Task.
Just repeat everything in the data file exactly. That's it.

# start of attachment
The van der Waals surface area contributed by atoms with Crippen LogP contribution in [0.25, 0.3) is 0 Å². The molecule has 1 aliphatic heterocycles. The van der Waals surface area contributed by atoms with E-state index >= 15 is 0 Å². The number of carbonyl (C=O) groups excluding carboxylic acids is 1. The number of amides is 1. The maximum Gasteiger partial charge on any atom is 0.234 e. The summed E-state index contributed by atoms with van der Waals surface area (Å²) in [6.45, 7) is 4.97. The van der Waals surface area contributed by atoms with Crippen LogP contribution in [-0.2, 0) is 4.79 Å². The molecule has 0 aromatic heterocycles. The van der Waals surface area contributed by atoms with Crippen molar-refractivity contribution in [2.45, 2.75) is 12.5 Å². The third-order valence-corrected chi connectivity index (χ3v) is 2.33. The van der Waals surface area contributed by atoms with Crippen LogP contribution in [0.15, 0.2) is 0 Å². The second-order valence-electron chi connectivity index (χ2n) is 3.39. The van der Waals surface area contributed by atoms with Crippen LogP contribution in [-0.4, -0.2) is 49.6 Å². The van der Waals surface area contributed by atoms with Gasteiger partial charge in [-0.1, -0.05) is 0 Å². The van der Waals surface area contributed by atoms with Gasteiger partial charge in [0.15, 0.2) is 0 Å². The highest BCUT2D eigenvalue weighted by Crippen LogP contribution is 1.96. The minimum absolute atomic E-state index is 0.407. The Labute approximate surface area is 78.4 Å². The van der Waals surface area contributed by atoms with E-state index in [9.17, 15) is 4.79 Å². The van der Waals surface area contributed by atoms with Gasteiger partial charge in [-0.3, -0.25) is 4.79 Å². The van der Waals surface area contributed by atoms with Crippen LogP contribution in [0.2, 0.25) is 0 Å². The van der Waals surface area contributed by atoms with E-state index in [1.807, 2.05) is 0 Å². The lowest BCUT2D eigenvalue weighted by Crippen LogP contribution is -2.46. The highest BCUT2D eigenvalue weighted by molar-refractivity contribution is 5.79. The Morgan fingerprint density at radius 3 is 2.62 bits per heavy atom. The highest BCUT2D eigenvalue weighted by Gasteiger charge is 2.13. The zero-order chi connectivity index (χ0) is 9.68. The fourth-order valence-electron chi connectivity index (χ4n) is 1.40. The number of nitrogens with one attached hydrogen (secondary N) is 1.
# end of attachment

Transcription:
The van der Waals surface area contributed by atoms with Crippen LogP contribution in [0.25, 0.3) is 0 Å². The molecule has 1 aliphatic heterocycles. The van der Waals surface area contributed by atoms with E-state index >= 15 is 0 Å². The number of carbonyl (C=O) groups excluding carboxylic acids is 1. The number of amides is 1. The maximum Gasteiger partial charge on any atom is 0.234 e. The summed E-state index contributed by atoms with van der Waals surface area (Å²) in [6.45, 7) is 4.97. The van der Waals surface area contributed by atoms with Crippen LogP contribution in [-0.2, 0) is 4.79 Å². The molecule has 0 aromatic heterocycles. The van der Waals surface area contributed by atoms with Crippen molar-refractivity contribution in [2.45, 2.75) is 12.5 Å². The third-order valence-corrected chi connectivity index (χ3v) is 2.33. The van der Waals surface area contributed by atoms with Crippen LogP contribution in [0.15, 0.2) is 0 Å². The second-order valence-electron chi connectivity index (χ2n) is 3.39. The van der Waals surface area contributed by atoms with Crippen LogP contribution in [-0.4, -0.2) is 49.6 Å². The van der Waals surface area contributed by atoms with Gasteiger partial charge in [-0.1, -0.05) is 0 Å². The van der Waals surface area contributed by atoms with Gasteiger partial charge in [0.15, 0.2) is 0 Å². The highest BCUT2D eigenvalue weighted by Crippen LogP contribution is 1.96. The minimum absolute atomic E-state index is 0.407. The Labute approximate surface area is 78.4 Å². The van der Waals surface area contributed by atoms with E-state index in [9.17, 15) is 4.79 Å². The van der Waals surface area contributed by atoms with Gasteiger partial charge in [-0.3, -0.25) is 4.79 Å². The van der Waals surface area contributed by atoms with Crippen LogP contribution in [0.2, 0.25) is 0 Å². The van der Waals surface area contributed by atoms with E-state index in [1.807, 2.05) is 0 Å². The lowest BCUT2D eigenvalue weighted by Crippen LogP contribution is -2.46. The highest BCUT2D eigenvalue weighted by molar-refractivity contribution is 5.79. The Morgan fingerprint density at radius 3 is 2.62 bits per heavy atom. The highest BCUT2D eigenvalue weighted by Gasteiger charge is 2.13. The zero-order chi connectivity index (χ0) is 9.68. The fourth-order valence-electron chi connectivity index (χ4n) is 1.40. The number of nitrogens with one attached hydrogen (secondary N) is 1.